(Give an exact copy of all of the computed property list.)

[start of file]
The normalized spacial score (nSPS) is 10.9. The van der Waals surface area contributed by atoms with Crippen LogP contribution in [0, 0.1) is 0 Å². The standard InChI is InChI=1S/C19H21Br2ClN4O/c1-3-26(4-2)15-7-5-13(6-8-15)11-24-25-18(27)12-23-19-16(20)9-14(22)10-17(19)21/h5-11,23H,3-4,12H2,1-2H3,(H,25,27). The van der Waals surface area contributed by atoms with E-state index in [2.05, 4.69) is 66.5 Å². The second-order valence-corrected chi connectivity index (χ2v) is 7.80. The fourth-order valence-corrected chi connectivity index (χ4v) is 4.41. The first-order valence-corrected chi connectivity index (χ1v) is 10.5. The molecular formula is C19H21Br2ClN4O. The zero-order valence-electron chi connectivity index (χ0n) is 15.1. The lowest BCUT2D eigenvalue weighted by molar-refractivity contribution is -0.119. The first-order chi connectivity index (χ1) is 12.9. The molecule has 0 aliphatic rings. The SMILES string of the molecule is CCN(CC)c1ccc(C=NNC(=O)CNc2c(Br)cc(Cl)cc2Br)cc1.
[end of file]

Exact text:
The normalized spacial score (nSPS) is 10.9. The van der Waals surface area contributed by atoms with Crippen LogP contribution in [0, 0.1) is 0 Å². The standard InChI is InChI=1S/C19H21Br2ClN4O/c1-3-26(4-2)15-7-5-13(6-8-15)11-24-25-18(27)12-23-19-16(20)9-14(22)10-17(19)21/h5-11,23H,3-4,12H2,1-2H3,(H,25,27). The van der Waals surface area contributed by atoms with E-state index in [2.05, 4.69) is 66.5 Å². The second-order valence-corrected chi connectivity index (χ2v) is 7.80. The fourth-order valence-corrected chi connectivity index (χ4v) is 4.41. The first-order valence-corrected chi connectivity index (χ1v) is 10.5. The molecular formula is C19H21Br2ClN4O. The zero-order valence-electron chi connectivity index (χ0n) is 15.1. The lowest BCUT2D eigenvalue weighted by molar-refractivity contribution is -0.119. The first-order chi connectivity index (χ1) is 12.9. The molecule has 0 aliphatic rings. The SMILES string of the molecule is CCN(CC)c1ccc(C=NNC(=O)CNc2c(Br)cc(Cl)cc2Br)cc1.